Q: My bonusdaughter and I were out shopping recently and a woman standing in line with us mistook me for her mother. This happens quite a lot and I'm never sure what to say. Should I correct them? What's good ex-etiquette?
A: You can't take for granted that people are related just by looking at them. People come in all shapes, sizes, and colors and their looks may have everything or nothing to do with their origin. But it's not an insult if people mistake you as being related. When such an observation is made, they may be responding to the ease in which you interact, not that you necessarily look like each other.
I say this from experience. I remember a time when I was mistaken for my best friend's mother. I know, I continue to hear about it to this day. I'm sure no make-up, sweats, and questionable hair contributed to the observation, but when we corrected the person who made the remark, her justification was more about the way we related, not that we looked like each other – and since I'm 13 years older than my best friend, I didn't feel it was that much of an insult.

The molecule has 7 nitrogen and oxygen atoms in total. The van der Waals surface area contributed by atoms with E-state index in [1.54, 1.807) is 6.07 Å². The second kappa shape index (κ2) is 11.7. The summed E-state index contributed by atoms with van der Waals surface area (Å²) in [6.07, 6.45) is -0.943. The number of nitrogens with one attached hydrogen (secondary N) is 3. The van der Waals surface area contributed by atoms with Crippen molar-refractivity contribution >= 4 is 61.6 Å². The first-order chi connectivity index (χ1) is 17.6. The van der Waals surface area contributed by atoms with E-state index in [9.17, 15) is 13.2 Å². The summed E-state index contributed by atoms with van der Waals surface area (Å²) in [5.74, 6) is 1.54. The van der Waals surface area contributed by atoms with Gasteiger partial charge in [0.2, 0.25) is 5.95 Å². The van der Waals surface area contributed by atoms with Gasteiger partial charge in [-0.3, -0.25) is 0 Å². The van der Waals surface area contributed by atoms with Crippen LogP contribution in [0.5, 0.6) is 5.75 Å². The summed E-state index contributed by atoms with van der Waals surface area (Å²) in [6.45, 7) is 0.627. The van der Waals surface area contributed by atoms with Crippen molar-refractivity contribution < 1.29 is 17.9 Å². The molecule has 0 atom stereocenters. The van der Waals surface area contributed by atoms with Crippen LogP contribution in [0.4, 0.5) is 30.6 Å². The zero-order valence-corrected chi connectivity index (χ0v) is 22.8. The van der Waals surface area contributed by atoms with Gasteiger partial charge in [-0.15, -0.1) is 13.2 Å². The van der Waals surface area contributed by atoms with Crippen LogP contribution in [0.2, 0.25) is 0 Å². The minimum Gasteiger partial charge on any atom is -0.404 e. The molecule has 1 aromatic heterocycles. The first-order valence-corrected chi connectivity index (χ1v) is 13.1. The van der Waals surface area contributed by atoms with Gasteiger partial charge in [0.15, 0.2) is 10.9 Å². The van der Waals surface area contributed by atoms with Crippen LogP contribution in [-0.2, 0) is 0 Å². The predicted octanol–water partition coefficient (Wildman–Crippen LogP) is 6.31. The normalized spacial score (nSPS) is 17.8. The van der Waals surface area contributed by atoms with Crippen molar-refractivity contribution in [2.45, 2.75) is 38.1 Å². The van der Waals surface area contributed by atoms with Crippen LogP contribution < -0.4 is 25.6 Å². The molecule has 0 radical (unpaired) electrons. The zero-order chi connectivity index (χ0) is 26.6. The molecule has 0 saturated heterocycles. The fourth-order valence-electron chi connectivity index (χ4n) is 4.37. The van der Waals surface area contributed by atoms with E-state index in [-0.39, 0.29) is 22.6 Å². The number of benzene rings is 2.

So, here's the rule of thumb when someone makes a comment about your bonuschild (stepchild) looking like you – it all depends on who is making the remark. If it's just a casual comment by someone in the grocery line, to correct them may not be necessary – and a little rude if it puts them on the spot. On the other hand, if it's someone who sees you together often, say another parent at the kids' soccer games or possibly the school secretary, it would be bad ex-etiquette to allow them to think this is your child if their parent is active in their life. If their parent is not, the child may like that you are being mistaken for their parent. Knowing this, it's best to check with the child to see how he or she would like you to handle it. Brainstorm together for the proper words. When this has happened to my bonusdaughter and me, I've said things like, "I'm privileged to say she is my bonusdaughter. She was a bonus when I married her dad." They understood immediately, and it has always summoned a smile.
Good ex-etiquette is "good behavior after divorce or separation." If you can find a way not to put people on the spot when they are trying to give you a compliment – that's good ex-etiquette.
(Dr. Jann Blackstone is the author of "Ex-etiquette for Parents: Good Behavior After Divorce or Separation," and the founder of Bonus Families, www.bonusfamilies.com. Email her at the Ex-Etiquette website www.exetiquette.com at email@example.com.)